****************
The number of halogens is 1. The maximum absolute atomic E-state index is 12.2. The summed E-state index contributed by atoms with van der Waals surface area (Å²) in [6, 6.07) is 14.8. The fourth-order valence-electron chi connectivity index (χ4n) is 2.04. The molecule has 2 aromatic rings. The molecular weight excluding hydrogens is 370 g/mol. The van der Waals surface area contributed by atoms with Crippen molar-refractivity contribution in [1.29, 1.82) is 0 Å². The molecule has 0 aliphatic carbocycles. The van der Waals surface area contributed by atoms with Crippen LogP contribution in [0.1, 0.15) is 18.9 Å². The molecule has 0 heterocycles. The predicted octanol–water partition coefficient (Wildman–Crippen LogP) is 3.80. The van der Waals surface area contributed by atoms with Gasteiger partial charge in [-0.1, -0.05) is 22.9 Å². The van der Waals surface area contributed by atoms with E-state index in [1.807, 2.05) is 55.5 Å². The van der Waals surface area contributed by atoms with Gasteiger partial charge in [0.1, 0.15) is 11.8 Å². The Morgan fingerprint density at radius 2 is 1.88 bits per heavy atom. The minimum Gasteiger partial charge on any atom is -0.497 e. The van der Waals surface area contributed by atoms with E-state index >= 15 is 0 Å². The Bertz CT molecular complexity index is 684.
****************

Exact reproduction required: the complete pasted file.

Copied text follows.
The number of halogens is 1. The maximum absolute atomic E-state index is 12.2. The summed E-state index contributed by atoms with van der Waals surface area (Å²) in [6, 6.07) is 14.8. The fourth-order valence-electron chi connectivity index (χ4n) is 2.04. The molecule has 2 aromatic rings. The molecular weight excluding hydrogens is 370 g/mol. The van der Waals surface area contributed by atoms with Crippen molar-refractivity contribution in [1.29, 1.82) is 0 Å². The molecule has 0 aliphatic carbocycles. The van der Waals surface area contributed by atoms with Crippen LogP contribution in [0.1, 0.15) is 18.9 Å². The molecule has 0 heterocycles. The predicted octanol–water partition coefficient (Wildman–Crippen LogP) is 3.80. The van der Waals surface area contributed by atoms with Gasteiger partial charge in [-0.1, -0.05) is 22.9 Å². The van der Waals surface area contributed by atoms with E-state index in [1.807, 2.05) is 55.5 Å². The van der Waals surface area contributed by atoms with Gasteiger partial charge in [0.1, 0.15) is 11.8 Å². The Morgan fingerprint density at radius 2 is 1.88 bits per heavy atom. The minimum Gasteiger partial charge on any atom is -0.497 e. The van der Waals surface area contributed by atoms with E-state index >= 15 is 0 Å². The Bertz CT molecular complexity index is 684.